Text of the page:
Probation case drags on and on

Appeals of O’Brien and two aides languish with delays

NEARLY SIX YEARS after the Probation Department patronage scandal exploded into public view, almost four years after three top officials were indicted, 18 months after their convictions, and nearly one year to the day after the trio filed their appeals, the case remains unsettled.

No one has served time, no one has paid a fine, and no one has yet lost their pension despite the felony convictions. And the federal Appeals Court has just granted the third deadline extension for filing briefs despite warnings each time that no more extensions would be granted.

A spokeswoman for US Attorney Carmen Ortiz said the time intervals are par for the course in such a complex set of cases. “This was a very lengthy trial, and in these types of cases extensions are not unusual,” Christina DiIorio-Sterling wrote in an email.

But even given the breadth of the case, which took two months to try, the appeals are stretching out nearly double the average length of time for a criminal appeal in federal court. Perhaps the cause is the complexity of the case or perhaps the delays may be related to reports that the US Attorney’s office is putting pressure on former Probation commissioner John O’Brien to spill all he knows as prosecutors continue to pursue the chance to haul lawmakers into court.

In May 2010, the Boston Globe ran its scathing series on patronage at the Probation Department. O’Brien was immediately suspended amid an ongoing investigation by the Trial Court following the Globe story and he and two deputies, Elizabeth Tavares and William Burke, were charged in federal court two years later. O’Brien, Tavares, and Burke were found guilty on July 24, 2014, and Judge William Young sentenced the trio four months later, with O’Brien receiving 18 months in prison, Tavares handed a 90-day prison term, and all three sentenced to probation.

Young refused to stay their sentences and ordered them to jail. But on Dec. 12, 2014, lawyers for the three officials filed appeals and were granted stays in their sentences because, as the three-judge panel wrote, “the court is persuaded of a sufficient probability that the appeals present a ‘substantial question’” that could result in the conviction being overturned.

The initial timetable called for the briefs to be filed on Aug. 10, but in July the court granted an extension to Oct. 9. The judges wrote, though, “We are disinclined to grant a request for further enlargement of this deadline.” In September, the court granted another delay to Dec. 7 at the defense request, again expressing the judges’ disinclination to allow further extensions. But once more, on Nov. 25, the panel allowed a defense motion for delay until Jan. 7, 2016, but this time was more forceful in drawing the line. “No further extension of this deadline should be expected,” the judges wrote.

According to the latest federal court data, the average length of time from filing the notice of appeal to issuing the final order in a criminal appeal in fiscal 2014 was 10.8 months; the Probation case will have taken 13 months to file briefs if the filing date is not postponed again. It typically takes another 6.4 months to complete a case after the briefs are filed. The court data indicate the First Circuit Court of Appeals based in Boston has the second lowest number of appeals among the 12 circuit courts and is among the slowest in dealing with them.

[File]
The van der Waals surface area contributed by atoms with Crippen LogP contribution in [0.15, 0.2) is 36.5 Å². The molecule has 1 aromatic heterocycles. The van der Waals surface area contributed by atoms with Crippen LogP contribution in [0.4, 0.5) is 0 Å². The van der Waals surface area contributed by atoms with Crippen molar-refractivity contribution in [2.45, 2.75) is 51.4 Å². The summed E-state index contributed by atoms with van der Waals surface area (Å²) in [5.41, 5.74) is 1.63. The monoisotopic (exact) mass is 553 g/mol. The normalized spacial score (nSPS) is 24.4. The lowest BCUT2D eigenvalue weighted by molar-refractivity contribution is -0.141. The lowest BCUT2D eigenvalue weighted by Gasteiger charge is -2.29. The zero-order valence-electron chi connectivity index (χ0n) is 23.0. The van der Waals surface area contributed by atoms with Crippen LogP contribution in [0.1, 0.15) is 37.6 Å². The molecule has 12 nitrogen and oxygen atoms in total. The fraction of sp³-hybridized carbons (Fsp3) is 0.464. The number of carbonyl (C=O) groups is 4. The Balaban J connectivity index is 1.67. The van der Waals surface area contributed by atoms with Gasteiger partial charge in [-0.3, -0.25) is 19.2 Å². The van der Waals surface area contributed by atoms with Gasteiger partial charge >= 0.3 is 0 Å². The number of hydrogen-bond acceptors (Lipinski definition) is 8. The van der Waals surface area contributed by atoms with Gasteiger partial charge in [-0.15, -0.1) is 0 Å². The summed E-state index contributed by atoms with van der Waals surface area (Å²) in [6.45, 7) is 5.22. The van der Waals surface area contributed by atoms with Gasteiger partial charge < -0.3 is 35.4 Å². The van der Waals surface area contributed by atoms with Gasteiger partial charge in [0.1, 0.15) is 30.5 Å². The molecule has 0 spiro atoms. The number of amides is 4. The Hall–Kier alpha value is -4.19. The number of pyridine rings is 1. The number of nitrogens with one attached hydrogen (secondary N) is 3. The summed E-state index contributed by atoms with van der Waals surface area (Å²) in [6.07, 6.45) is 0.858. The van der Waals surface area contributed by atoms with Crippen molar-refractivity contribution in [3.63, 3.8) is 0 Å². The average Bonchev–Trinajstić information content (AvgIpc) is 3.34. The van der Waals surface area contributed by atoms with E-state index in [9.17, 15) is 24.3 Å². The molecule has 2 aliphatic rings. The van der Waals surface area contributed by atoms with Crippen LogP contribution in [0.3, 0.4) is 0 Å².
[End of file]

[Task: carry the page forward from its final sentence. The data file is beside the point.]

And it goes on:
Each motion for delay by the defense in the Probation case has included a note that prosecutors do not oppose the request, despite the sentences hanging over the three.

“If someone is already incarcerated, then prosecutors aren’t normally in any rush” to expedite the appeal, said Suffolk Law School Professor Rosanne Cavallaro, a former private attorney and assistant attorney general who teaches, among other classes, criminal law. “If someone is out, they haven’t served their sentence, maybe there is a tiny bit more urgency from the prosecutors’ perspective. In my experience, if the parties agree, it’s really kind of a courtesy extended to the lawyer.”

There is the possibility that prosecutors are continuing to apply pressure to O’Brien to cooperate in an investigation of state lawmakers, and forcing him to serve his time could undermine that effort. The Globe reported in October that O’Brien has been forced to testify before a grand jury under a grant of immunity about what lawmakers did and knew regarding the patronage scheme.

But with the statute of limitations on the crimes themselves having expired in May, it is unclear what charges prosecutors are pursuing. The Globe story speculated some of those who testified could be investigated for perjury but they were, by and large, low-level state representatives. House Speaker Robert DeLeo did not testify at the trial, though prosecutors labeled him an unindicted co-conspirator. He did testify under oath to Paul Ware, hired by the Supreme Judicial Court to investigate the probation scandal. But it’s unclear whether that deposition could be used as the basis for federal charges.